By morning, Xiang-Yu had less than 800 men under his command but, with these fewer numbers, he was able to maneuver more easily and fought his way back out of the canyon of Gaixia. He headed directly for Pengcheng, the Han forces following quickly at his heels, and reached the Wu River where they caught up with him. A fierce battle ensued in which most of the Chu forces were slaughtered. Xiang-Yu fought to the end and, when he understood he would soon be captured, committed suicide by slitting his own throat with his sword. He was thirty years old.
Liu-Bang then proclaimed himself emperor, founding the Han Dynasty which would rule China from 202 BCE to 220 CE. He was known as the Emperor Gaozu and governed with his wife, the Empress Lu-Zhi. In time, he became suspicious of his old allies Peng Yue and Han Xin and had them both executed, under the pretext of spreading sedition, in 196 BCE. To divert blame from himself, he had the order come from Lu-Zhi.
The battle is among the most famous in Chinese history and the merits of the two antagonists, as well as their faults, are still debated. The story of Xiang-Yu and Yuji is the subject of the 1993 CE novel Farewell My Concubine by Lilian Lee, and the 1993 CE film by Chen Kaige of the same name, and has also been adapted as a popular opera. A feature film on the Chu-Han Contention, The Last Supper, written and directed by Chuan Lu, was released in 2012 CE, depicting the battle and the story of Xiang-Yu and Yuji. The Tomb of the Concubine, Consort Yu’s grave, is a highly regarded tourist attraction nine miles (15 km) east of modern Suzhou City in Lingbi County. The Chinese phrase, “surrounded by Chu songs” is derived from the Battle of Gaixia and refers to anyone in a hopeless situation.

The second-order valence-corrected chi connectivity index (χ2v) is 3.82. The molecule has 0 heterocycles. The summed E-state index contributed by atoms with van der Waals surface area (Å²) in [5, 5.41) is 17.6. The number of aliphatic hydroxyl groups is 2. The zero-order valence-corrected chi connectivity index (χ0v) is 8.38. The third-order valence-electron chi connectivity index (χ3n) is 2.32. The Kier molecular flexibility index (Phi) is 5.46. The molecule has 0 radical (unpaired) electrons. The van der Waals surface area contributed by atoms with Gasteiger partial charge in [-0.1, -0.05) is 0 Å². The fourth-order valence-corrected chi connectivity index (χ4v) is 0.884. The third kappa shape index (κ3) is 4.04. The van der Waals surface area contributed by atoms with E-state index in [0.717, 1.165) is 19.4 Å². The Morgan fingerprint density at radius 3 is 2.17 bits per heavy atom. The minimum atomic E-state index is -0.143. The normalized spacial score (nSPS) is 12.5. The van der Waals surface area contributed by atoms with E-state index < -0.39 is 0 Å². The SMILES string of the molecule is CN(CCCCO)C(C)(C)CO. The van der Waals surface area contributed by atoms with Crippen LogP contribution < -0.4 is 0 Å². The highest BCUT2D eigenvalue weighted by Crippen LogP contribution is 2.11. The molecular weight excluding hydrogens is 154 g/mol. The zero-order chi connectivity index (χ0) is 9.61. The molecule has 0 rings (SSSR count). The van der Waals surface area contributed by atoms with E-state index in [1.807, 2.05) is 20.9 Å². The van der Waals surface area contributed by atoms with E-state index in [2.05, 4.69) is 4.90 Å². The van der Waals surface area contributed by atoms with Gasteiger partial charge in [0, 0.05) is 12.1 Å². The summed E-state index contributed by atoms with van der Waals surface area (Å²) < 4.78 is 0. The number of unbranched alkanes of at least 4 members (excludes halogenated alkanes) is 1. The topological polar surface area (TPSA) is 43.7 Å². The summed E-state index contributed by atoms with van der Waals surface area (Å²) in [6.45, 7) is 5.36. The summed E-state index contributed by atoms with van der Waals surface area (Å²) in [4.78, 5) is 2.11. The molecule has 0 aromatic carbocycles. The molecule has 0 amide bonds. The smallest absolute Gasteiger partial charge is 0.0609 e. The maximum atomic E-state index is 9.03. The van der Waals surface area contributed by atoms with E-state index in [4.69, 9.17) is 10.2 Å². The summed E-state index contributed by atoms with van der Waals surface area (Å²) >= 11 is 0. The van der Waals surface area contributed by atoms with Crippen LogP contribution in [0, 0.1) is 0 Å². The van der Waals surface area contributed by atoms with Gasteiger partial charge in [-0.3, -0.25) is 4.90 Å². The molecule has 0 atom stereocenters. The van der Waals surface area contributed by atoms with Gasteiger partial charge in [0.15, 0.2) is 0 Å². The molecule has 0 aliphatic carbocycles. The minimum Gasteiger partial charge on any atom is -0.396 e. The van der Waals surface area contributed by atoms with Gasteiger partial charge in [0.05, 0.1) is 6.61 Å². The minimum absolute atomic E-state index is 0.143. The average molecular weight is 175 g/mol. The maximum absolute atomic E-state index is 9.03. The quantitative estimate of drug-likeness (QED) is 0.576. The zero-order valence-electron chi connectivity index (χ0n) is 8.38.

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Battle of Gaixia Books
Yale University Press (01 November 2011)Price: $24.41
Morning Glory Publishers (China) (01 January 1998)Price: $80.00
221 BCE - 206 BCE
210 BCEDeath of Emperor Shi Huangti. His son, Qin Er Shi, ascends to rule.
210 BCE - 206 BCEChina steadily rises in rebellion against collapsing Qin Dynasty.
203 BCEXiang-Yu initiates Treaty of Hong Canal, Liu-Bang breaks treaty.
202 BCEThe Battle of Gaixia, Han forces defeat the Chu.
202 BCELiu-Bang founds the Han Dynasty, becoming Emperor Gaozu.
202 BCE - 220 CEThe Han Dynasty rules in China.